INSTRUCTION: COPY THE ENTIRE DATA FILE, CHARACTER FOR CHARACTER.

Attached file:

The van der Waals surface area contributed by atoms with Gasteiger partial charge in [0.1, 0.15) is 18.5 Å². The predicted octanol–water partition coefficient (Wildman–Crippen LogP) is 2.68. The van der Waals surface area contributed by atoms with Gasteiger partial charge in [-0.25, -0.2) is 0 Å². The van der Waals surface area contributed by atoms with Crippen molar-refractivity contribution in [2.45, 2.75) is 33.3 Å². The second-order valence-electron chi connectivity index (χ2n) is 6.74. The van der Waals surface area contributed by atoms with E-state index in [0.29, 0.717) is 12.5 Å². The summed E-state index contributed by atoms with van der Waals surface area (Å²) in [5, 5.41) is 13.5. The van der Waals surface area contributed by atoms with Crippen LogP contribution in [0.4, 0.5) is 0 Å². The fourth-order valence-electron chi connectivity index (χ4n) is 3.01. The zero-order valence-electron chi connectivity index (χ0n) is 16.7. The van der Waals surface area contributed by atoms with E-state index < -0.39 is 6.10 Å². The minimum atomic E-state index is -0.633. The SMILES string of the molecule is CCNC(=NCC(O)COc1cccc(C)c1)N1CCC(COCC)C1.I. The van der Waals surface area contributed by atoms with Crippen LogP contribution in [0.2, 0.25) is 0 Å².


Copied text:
The van der Waals surface area contributed by atoms with Gasteiger partial charge in [0.1, 0.15) is 18.5 Å². The predicted octanol–water partition coefficient (Wildman–Crippen LogP) is 2.68. The van der Waals surface area contributed by atoms with Gasteiger partial charge in [-0.25, -0.2) is 0 Å². The van der Waals surface area contributed by atoms with Crippen molar-refractivity contribution in [2.45, 2.75) is 33.3 Å². The second-order valence-electron chi connectivity index (χ2n) is 6.74. The van der Waals surface area contributed by atoms with E-state index in [0.29, 0.717) is 12.5 Å². The summed E-state index contributed by atoms with van der Waals surface area (Å²) in [5, 5.41) is 13.5. The van der Waals surface area contributed by atoms with Crippen LogP contribution in [0.4, 0.5) is 0 Å². The fourth-order valence-electron chi connectivity index (χ4n) is 3.01. The zero-order valence-electron chi connectivity index (χ0n) is 16.7. The van der Waals surface area contributed by atoms with E-state index < -0.39 is 6.10 Å². The minimum atomic E-state index is -0.633. The SMILES string of the molecule is CCNC(=NCC(O)COc1cccc(C)c1)N1CCC(COCC)C1.I. The van der Waals surface area contributed by atoms with Crippen LogP contribution in [0.2, 0.25) is 0 Å².